Or why not just allow that there are phenomenal facts, and that you've explained why we know and talk about them, without attempting a reduction? (I guess what I really suspect here is that one should be a reductionist in connection with certain precisifications of 'in virtue of' or 'represents' and a primitivist in connection with others.)


You seem to favour a view on which statements whose truth or falsity doesn't turn on the way the physical world is are not 'genuinely true' or 'genuinely false'. But I wonder how this apparent preference of yours fits with mathematical truth.

I've already asked about a functionalist approach, where in some sense phenomenal statements *do* turn on the physical world, only in the way that table-talk does rather than in the way that particle-talk does.

But, that aside, you might think (as I do) that mathematical truths are as deserving of being called 'genuine' truths as any, and that they nevertheless don't impose conditions on the physical world. On that view, should we just forget about having a notion of 'genuine' truth which phenomenal truths don't enjoy? Or should we look for other criteria that rule in both mathematical and physical truths and rule out the phenomenal?


The talk of 'metaphysical reality' made me wonder what people who think that such a notion should be problematized should make of your explanation. It'd be a shame if your message was only palatable to card-carrying metaphysicians who are happy to talk like this. For my part I'm suspicious that talking about 'metaphysical reality' is a dubious kind of having-it-both-ways, an unstable mixture of the idea of "stuff going on out there in the world" and the apparently broader categories of properties, truth, facts, knowledge, etc. The same kind of worry I get when thinking about Platonism about mathematics.

# on 13 June 2019, 12:27

Hi Tristan,

thanks, great comments! You're right that there are probably different ways to interpret the picture I've put forward. My initial reaction to the points you raise:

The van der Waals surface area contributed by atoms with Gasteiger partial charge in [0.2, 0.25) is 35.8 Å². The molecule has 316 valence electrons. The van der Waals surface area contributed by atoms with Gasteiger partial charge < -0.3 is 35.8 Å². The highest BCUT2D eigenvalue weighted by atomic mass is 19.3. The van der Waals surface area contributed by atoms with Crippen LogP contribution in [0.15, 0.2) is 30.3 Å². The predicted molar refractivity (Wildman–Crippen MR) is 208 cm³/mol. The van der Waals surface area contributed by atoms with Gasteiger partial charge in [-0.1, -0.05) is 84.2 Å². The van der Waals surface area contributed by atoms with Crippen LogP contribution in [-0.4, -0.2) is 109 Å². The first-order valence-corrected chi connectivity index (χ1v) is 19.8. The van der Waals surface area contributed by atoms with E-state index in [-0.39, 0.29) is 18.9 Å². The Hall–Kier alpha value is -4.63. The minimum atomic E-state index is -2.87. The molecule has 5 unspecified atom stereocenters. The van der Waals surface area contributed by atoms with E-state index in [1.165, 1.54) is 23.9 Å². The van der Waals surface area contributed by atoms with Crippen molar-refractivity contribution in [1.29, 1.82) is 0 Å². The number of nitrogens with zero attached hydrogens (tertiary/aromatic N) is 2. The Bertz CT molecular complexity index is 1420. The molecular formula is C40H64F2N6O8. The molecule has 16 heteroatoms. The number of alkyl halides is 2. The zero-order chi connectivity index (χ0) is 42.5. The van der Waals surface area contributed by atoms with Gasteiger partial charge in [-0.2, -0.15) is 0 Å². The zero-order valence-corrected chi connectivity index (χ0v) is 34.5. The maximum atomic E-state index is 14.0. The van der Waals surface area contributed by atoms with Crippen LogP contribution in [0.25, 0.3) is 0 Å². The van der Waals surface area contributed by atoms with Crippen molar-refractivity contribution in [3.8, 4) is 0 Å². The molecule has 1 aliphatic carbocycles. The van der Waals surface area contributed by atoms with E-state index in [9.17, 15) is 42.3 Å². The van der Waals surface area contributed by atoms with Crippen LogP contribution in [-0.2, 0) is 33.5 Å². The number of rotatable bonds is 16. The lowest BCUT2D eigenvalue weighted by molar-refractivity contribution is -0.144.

- On the reductionist account: I'm inclined to think that whenever A is true in virtue of B (in some relevant sense), then one could in principle deduce A from B. On that assumption, phenomenal/imaginary propositions won't be reducible to physical propositions. I also like coarse-grained accounts of content. So I'd like to know which set of worlds "I am feeling pain" is supposed to express, on the reductionist proposal, and I don't see any plausible answer. But I'm obviously invoking very controversial assumptions here. Would be interesting to see to what extent they can be dropped.

- On the primitivist account: I'm happy to say that in some sense, phenomenal facts are primitive. But that will be a "quasi-realist" way of speaking, since there's another sense in which I want to say that reality is completely described by physics, so that all primitive (positive) facts are physical facts.

- You're right that some genuine truths don't turn on the way the physical world is. But they don't turn on anything at all: they're non-contingent. Phenomenal propositions seem to be contingent. On the picture I like, something is a genuine truth if (roughly) an ideal reasoner could a priori infer it from the complete description of physical reality. Mathematical truths are in because they can be a priori inferred from no assumptions at all.

- Not sure I follow the worry about "metaphysical reality". Perhaps it's just an unfortunate label. All I'm assuming is that there is an objective world that physics and other sciences aim at describing. I want to defend the view that one can in principle describe that world completely in physical terms, without invoking phenomenal notions.